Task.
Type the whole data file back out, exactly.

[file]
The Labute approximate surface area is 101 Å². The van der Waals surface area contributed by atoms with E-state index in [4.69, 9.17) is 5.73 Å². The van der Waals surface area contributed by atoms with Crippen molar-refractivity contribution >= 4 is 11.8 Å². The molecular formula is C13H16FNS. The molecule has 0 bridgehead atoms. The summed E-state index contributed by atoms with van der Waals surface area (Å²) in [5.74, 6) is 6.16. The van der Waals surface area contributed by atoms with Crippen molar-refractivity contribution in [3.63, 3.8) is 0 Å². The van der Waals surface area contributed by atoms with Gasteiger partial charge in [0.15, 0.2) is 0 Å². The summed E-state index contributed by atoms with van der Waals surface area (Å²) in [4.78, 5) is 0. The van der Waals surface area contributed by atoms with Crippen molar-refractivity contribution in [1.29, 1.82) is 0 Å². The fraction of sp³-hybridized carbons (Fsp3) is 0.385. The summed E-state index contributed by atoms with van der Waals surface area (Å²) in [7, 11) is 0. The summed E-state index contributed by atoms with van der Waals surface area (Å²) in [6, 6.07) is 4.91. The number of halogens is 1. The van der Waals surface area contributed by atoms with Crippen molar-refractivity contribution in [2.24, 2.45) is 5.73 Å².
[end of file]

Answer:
The Labute approximate surface area is 101 Å². The van der Waals surface area contributed by atoms with E-state index in [4.69, 9.17) is 5.73 Å². The van der Waals surface area contributed by atoms with Crippen molar-refractivity contribution >= 4 is 11.8 Å². The molecular formula is C13H16FNS. The molecule has 0 bridgehead atoms. The summed E-state index contributed by atoms with van der Waals surface area (Å²) in [5.74, 6) is 6.16. The van der Waals surface area contributed by atoms with Crippen molar-refractivity contribution in [3.63, 3.8) is 0 Å². The van der Waals surface area contributed by atoms with Gasteiger partial charge in [0.15, 0.2) is 0 Å². The summed E-state index contributed by atoms with van der Waals surface area (Å²) in [4.78, 5) is 0. The van der Waals surface area contributed by atoms with Crippen molar-refractivity contribution in [1.29, 1.82) is 0 Å². The fraction of sp³-hybridized carbons (Fsp3) is 0.385. The summed E-state index contributed by atoms with van der Waals surface area (Å²) in [7, 11) is 0. The summed E-state index contributed by atoms with van der Waals surface area (Å²) in [6, 6.07) is 4.91. The number of halogens is 1. The van der Waals surface area contributed by atoms with Crippen molar-refractivity contribution in [2.24, 2.45) is 5.73 Å².